Fellow Passengers: This week’s Pastoral Passage* (I John 1) transports me to a field of purple cosmos in southern Georgia during the early part of the 20th century. Two women are walking through the field and deciphering the mysteries of theology. Shug Avery comments to her friend Celie that God loves admiration more than anything else. Celie questions this, wondering if that doesn’t make God out to be on the vain side. No, no, not vain, Shug laughs, just wanting to share a good thing. Shug continues, I think it pisses God off if you walk by the color purple in a field and don’t notice it. Another of Shug’s theological insights into the nature of God centered on where and how we find and experience the presence of God. She says to Celie, Tell me the truth, have you ever found God in church? I never did. I just found a bunch of folks hoping for him to show. Any God I ever felt in church I brought with me. And I think all the other folks did, too. They come to church to share God, not find God. Shug then asks Celie to describe what God looks like, and Celie responds with the traditional imagery of an old blue-eyed and gray-bearded white man wearing dazzling robes. Here’s the thing, says Shug. The thing I believe. God is inside you and inside everybody else. You come into the world with God. But only them that search for it inside find it. And sometimes it just manifest itself even if you not looking, or don’t know what you looking for. Trouble do it for most folks, I think. Sorrow. One little word of Shug’s description catches Celie’s attention, and she raises a question, It? Shug reponds, Yeah, It. God ain’t a He or a She, but a It. Celie can’t quite her head around that and asks, But what do it look like? Shug is patient. Don’t look like nothing. It ain’t a picture show. It ain’t something you can look at apart from anything else, including yourself. I believe God is everything. Everything that is, or was, or ever will be. And when you can feel that, and be happy to feel that, you’ve found it. Shug goes on to explain, My first step from the old white man was trees. Then air. Then birds. Then other people. But one day when I was sitting quiet and feeling like a motherless child, which I was, it come to me: that feeling of being part of everything, not separate at all. I knew that if I cut a tree, my arm would bleed. And I laughed, and I cried, and I run all around the house.
The first epistle of John can hardly be said to present the kind of panentheistic womanist theology of Alice Walker in The Color Purple, but it’s not so far off. The God proclaimed by the Evangelist – the creative Word present from the beginning of it all, is palpable, something to be touched and seen and heard. God is not a concept of the mind, something contained in a credal or doctrinal box. God is something to be experienced, to be felt, to be sensed. That this tangible Spirit is also described in anthropomorphic terms, Father and incarnate Son, does not mean the Divine is limited to imagery of an old blue-eyed and gray-bearded white man wearing dazzling robes. No, John’s point here, the point of Trinitarian formulations, is that the divine Presence is relational. It is what Shug discovered when she realized she was part of everything, not separate at all. She was in relationship with Creation, with the Creator, so much so, that if she cut a tree her arm would bleed. John says that he is making this proclamation about the God who is touched and heard and seen, so that humanity might experience true relationship, fellowship he called it, being a part of everything, not separate at all. It is a fellowship, John said in the beginning chapter of his gospel, with the Light that enlightens every person who enters the world. If we claim belief in God but don’t walk in the light of that fellowship, in the inter-connectedness of all creation and all humanity, we are living a lie, he says here.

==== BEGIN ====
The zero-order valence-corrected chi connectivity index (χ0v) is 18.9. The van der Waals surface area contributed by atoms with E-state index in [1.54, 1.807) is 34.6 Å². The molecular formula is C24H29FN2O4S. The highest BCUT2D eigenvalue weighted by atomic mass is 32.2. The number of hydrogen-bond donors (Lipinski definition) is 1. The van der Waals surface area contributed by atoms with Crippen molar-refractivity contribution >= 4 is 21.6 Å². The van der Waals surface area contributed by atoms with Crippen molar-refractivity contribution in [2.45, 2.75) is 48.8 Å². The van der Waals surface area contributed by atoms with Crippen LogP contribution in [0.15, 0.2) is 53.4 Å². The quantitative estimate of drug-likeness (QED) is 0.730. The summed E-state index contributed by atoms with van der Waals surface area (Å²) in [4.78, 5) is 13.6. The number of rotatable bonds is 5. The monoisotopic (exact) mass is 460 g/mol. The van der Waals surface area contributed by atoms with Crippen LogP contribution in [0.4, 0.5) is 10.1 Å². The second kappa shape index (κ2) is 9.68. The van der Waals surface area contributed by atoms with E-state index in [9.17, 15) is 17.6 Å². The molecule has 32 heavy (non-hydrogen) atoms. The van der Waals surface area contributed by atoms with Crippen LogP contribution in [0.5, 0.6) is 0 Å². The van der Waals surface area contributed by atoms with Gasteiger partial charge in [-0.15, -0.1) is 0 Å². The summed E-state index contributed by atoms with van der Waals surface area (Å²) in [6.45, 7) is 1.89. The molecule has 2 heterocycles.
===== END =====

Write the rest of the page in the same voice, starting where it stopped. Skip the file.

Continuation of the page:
I am one of those persons who lives a lot of my life in my head. On the Myers Briggs inventory, I don’t demonstrate a lick of sensory perception capacity. I am the consummate absent-minded professor, although that’s a misnomer. The mind is generally always present; it’s the other senses that are absent. When I first read these passages from Alice Walker, they impacted me deeply, and I began a long practice of trying to overcome my S deficiency and notice the color purple in the field when I pass it. I began to try and experience the wonders of God present in all of creation. Now, I do some of my best praying and fellowshipping with God in my walks through the woods, where I have learned to notice the colors purple and red and green and yellow and brown and blue all around me. The trees and the air and the birds remind me of John’s proclamation – that which was from the beginning, which we have heard, which we have seen, which we have touched – this we proclaim to be the Word of Life. This practice has helped me deepen my connections with that incarnate Word who came to earth and for 33 years experienced with all of his senses the wonders of the physical and spiritual world we inhabit. What a fellowship, what a joy divine, to get out of my head and learn what it is like to really see and hear and feel the presence of God. Sometimes it makes me feel like running around the house, laughing and crying.
How about you? Where does this Pastoral Passage take you on your journey of faith? Feel free to comment, and share with friends on Facebook, Google+, Twitter, email, etc.